There is now a chill in the air that sure makes it feel like fall is not too far away. Now if that doesn’t send a shudder down your spine nothing else will. We all enjoy fall, with its pleasant days and brilliant colors. It’s what come later that we don’t look forward to. In previous years, much of the Midwest went into the fall with farmers thinking that if we could just get a good rain, the crops would be able to add bushels. Then those late rains never came in time. This year is different in that much of Iowa and some surrounding regions have received over 6 inches of rain with all of it soaking in. In some ways we are prepping for the 2016 crop at this point. Going into a new season with a full soil moisture profile almost guarantees a trendline crop.
Strange sights: For the second time in my life it happened this morning. This morning while heading home from 8 AM mass on Boone’s east Mamie Eisenhower highway, I came upon a 40 pound beaver which had gotten run over last night. What he was doing about five miles from the closest stream? He was not as big as the 60 pounder I saw up by Ft Dodge about fifteen years ago.
Yield Potential: The Pro Farmer Crop Tour was conducted last week. There are groups of field scouts that cover the eastern states while the other half heads west. They stop at fields at predetermined distances, then enter the fields and make their corn and bean yield estimates. The latter is done via pod counts. What they found were state by state estimates which may make waves on the grain markets. They found fields that looked worse than the USDA has guesstimated in both halves of the country. That is qualified by acknowledging that the eastern states plus MO and KS ratings have been very low while the western states plus WI have been much higher in ratings.
The first clue to that might be what a marketing person in Illinois has been watching. He has noticed that the vegetation index for nearly all the states has been lower than in 2014. Those NDVI ratings typically don’t lie, and usually end up being reflected in the final yields. Here’s the latest image for the U.S. compared to a year earlier. Brown means less “green-ness” than the same time a year earlier.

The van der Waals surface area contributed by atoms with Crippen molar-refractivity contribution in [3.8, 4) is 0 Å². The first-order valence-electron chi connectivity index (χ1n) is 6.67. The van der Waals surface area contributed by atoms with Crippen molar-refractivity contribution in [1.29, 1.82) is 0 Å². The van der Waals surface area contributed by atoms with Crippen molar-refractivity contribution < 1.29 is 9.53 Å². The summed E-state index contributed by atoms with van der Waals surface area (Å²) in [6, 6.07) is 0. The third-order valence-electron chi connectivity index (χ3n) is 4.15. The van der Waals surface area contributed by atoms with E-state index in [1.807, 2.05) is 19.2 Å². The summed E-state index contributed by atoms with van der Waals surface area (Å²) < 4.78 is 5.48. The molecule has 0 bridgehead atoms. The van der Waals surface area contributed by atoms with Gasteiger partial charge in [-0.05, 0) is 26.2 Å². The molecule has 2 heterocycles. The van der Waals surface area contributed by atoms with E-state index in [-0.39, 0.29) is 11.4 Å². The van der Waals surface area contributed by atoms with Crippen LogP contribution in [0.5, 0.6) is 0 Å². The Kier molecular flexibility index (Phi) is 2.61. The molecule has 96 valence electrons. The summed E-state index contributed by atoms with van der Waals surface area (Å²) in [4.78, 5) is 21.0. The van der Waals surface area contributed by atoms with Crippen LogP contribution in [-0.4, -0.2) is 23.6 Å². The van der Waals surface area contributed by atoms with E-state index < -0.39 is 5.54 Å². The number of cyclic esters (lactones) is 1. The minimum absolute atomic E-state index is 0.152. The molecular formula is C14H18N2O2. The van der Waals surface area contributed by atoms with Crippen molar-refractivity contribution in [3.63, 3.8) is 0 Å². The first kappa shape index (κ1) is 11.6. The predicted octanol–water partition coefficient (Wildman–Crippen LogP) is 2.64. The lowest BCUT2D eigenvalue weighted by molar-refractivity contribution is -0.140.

Corn Health: Over a four-day period last week it was very apparent that something bad was happening to many corn fields. In those fields, the plants went from very green to having a very noticeable percentage of leaves turn either yellow or brown. This all happened while there was no shortage of water to the plant. So how many growers were scratching their head asking what was going on, and thinking of how many bushels might that cost them? It appeared that fields which ran short of N showed great occurrence of that phenomena. How much will this continue over the next few weeks? Will it be such that local seed plots will be cut short when the varieties are embarrassing to show? Time will tell. Will it affect final yields as the plants will lose their ability to fill the kernels as deeply as they should have?
In some cases these fields received several applications of fungicides to maintain plant health. In cases it has been something outside of a disease causing pathogen like a fungus or bacteria that is causing the change in plant appearance.